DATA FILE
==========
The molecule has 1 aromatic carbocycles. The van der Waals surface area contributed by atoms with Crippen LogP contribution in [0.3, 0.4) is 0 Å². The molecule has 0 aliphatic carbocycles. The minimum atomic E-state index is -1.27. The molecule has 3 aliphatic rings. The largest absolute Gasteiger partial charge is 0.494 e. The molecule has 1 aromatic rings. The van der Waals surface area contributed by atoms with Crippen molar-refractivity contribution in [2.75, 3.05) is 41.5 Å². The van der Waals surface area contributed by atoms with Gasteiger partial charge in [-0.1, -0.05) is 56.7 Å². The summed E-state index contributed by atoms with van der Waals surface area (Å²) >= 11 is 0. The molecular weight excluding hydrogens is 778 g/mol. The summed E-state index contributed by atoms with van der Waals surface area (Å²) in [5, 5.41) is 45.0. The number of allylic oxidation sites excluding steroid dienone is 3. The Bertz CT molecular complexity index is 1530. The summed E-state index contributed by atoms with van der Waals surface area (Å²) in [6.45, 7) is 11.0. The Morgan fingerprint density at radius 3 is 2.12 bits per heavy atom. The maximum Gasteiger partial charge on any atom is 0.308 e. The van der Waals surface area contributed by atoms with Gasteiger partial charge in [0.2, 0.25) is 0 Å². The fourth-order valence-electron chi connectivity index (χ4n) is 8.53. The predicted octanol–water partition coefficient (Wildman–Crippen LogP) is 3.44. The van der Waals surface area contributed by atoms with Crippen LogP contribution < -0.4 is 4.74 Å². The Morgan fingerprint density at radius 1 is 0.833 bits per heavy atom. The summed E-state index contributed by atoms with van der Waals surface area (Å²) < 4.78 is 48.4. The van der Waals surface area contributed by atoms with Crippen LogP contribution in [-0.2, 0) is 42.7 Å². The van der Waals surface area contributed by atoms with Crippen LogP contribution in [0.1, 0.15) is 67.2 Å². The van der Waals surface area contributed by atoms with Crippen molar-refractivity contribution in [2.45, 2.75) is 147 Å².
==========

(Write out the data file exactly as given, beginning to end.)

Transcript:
The molecule has 1 aromatic carbocycles. The van der Waals surface area contributed by atoms with Crippen LogP contribution in [0.3, 0.4) is 0 Å². The molecule has 0 aliphatic carbocycles. The minimum atomic E-state index is -1.27. The molecule has 3 aliphatic rings. The largest absolute Gasteiger partial charge is 0.494 e. The molecule has 1 aromatic rings. The van der Waals surface area contributed by atoms with Crippen molar-refractivity contribution in [2.75, 3.05) is 41.5 Å². The van der Waals surface area contributed by atoms with Gasteiger partial charge in [-0.1, -0.05) is 56.7 Å². The summed E-state index contributed by atoms with van der Waals surface area (Å²) >= 11 is 0. The molecular weight excluding hydrogens is 778 g/mol. The summed E-state index contributed by atoms with van der Waals surface area (Å²) in [5, 5.41) is 45.0. The number of allylic oxidation sites excluding steroid dienone is 3. The Bertz CT molecular complexity index is 1530. The summed E-state index contributed by atoms with van der Waals surface area (Å²) in [6.45, 7) is 11.0. The Morgan fingerprint density at radius 3 is 2.12 bits per heavy atom. The maximum Gasteiger partial charge on any atom is 0.308 e. The van der Waals surface area contributed by atoms with Gasteiger partial charge in [0.2, 0.25) is 0 Å². The fourth-order valence-electron chi connectivity index (χ4n) is 8.53. The predicted octanol–water partition coefficient (Wildman–Crippen LogP) is 3.44. The van der Waals surface area contributed by atoms with Crippen LogP contribution < -0.4 is 4.74 Å². The Morgan fingerprint density at radius 1 is 0.833 bits per heavy atom. The summed E-state index contributed by atoms with van der Waals surface area (Å²) < 4.78 is 48.4. The van der Waals surface area contributed by atoms with Crippen LogP contribution in [-0.2, 0) is 42.7 Å². The van der Waals surface area contributed by atoms with Crippen LogP contribution in [0.1, 0.15) is 67.2 Å². The van der Waals surface area contributed by atoms with Crippen molar-refractivity contribution in [2.45, 2.75) is 147 Å².